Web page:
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Collins, Buckley, Sauntry & Haugh remains open for business during this Stay at Home period as our work has been deemed essential by Governor Walz. To ensure we can serve our clients and that our staff is safe and healthy we are doing our work remotely. We continue to work on current and new client matters. Minnesota Courts are determining which cases will be heard based on their priority level. If you have an active case and an upcoming hearing date, we will notify you regarding any additional impact the circumstances surrounding COVID-19 may have on your case. Thank you for your continued patience and cooperation during this time.

Employment discrimination protections for LGBTQ employees

On Behalf of | Jun 23, 2021 | Employment Law

Wisconsin became the first state in the United States to prohibit workplace discrimination based on sexual orientation by amending the Wisconsin Fair Employment Act in 1982. A landmark decision by the Supreme Court in 2020 extended additional federal protections to gay and transgender employees. 

What rights do LGBTQ employees have in Wisconsin and do they apply to all employers?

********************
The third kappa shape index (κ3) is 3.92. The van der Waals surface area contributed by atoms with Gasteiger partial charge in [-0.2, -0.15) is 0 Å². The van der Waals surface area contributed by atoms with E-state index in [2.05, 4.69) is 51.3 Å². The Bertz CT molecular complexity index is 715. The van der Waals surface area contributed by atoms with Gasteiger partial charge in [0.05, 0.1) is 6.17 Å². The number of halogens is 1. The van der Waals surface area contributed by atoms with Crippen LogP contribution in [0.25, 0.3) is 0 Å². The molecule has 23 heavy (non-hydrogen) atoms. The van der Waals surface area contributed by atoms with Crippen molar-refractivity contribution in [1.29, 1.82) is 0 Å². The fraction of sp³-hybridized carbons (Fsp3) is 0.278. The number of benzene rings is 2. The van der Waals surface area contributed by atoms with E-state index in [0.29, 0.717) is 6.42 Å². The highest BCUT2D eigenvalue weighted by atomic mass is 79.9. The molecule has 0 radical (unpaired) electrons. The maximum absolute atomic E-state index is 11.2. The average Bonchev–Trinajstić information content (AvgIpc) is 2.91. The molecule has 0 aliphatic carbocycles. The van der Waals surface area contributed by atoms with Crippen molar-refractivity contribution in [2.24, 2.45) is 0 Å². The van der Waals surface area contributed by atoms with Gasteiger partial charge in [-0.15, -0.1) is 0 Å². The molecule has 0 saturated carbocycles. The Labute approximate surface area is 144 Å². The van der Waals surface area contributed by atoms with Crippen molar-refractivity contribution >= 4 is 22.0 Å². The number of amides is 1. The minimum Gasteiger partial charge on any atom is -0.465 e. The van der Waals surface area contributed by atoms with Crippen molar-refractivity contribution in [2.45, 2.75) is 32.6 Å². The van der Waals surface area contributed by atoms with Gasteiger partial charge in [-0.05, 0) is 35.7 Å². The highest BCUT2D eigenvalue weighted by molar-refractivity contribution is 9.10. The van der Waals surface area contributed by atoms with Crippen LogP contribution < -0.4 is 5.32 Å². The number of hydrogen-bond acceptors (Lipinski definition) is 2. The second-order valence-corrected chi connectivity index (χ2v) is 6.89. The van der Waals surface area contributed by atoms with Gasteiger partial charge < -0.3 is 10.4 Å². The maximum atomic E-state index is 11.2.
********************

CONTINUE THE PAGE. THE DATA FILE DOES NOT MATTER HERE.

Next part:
Protections under Wisconsin law

Employers can not terminate, refuse to hire or otherwise discriminate against individuals based on their sexual orientation. The WFEA defines sexual orientation as “having a preference for heterosexuality, homosexuality, or bisexuality.” The WFEA does not include protections for transgender individuals.  

Protections under federal law

Federal law extends the protections of the WFEA to transgender individuals. Additionally, lesbian, gay or bisexual employees protected by the WFEA may choose to pursue a discrimination claim under federal law or Wisconsin law.  

Choosing between federal and state law

Federal law protections under Title VII do not apply to companies with fewer than 15 employees. The WFEA applies to any business, person or agency that employs one or more people, except for the federal government and American Indian tribal employers.  

Remedies under the WFEA include reinstatement, back pay, attorney fees, costs, and interest. Title VII adds compensatory damages, front pay, and punitive damages. Additionally, the litigation process differs between federal and state discrimination claims.  

Individuals who believe an employer or potential employer illegally discriminated against them based on sexual orientation or gender identity may wish to seek legal advice before choosing whether to pursue a discrimination claim based on WFEA or Title VII.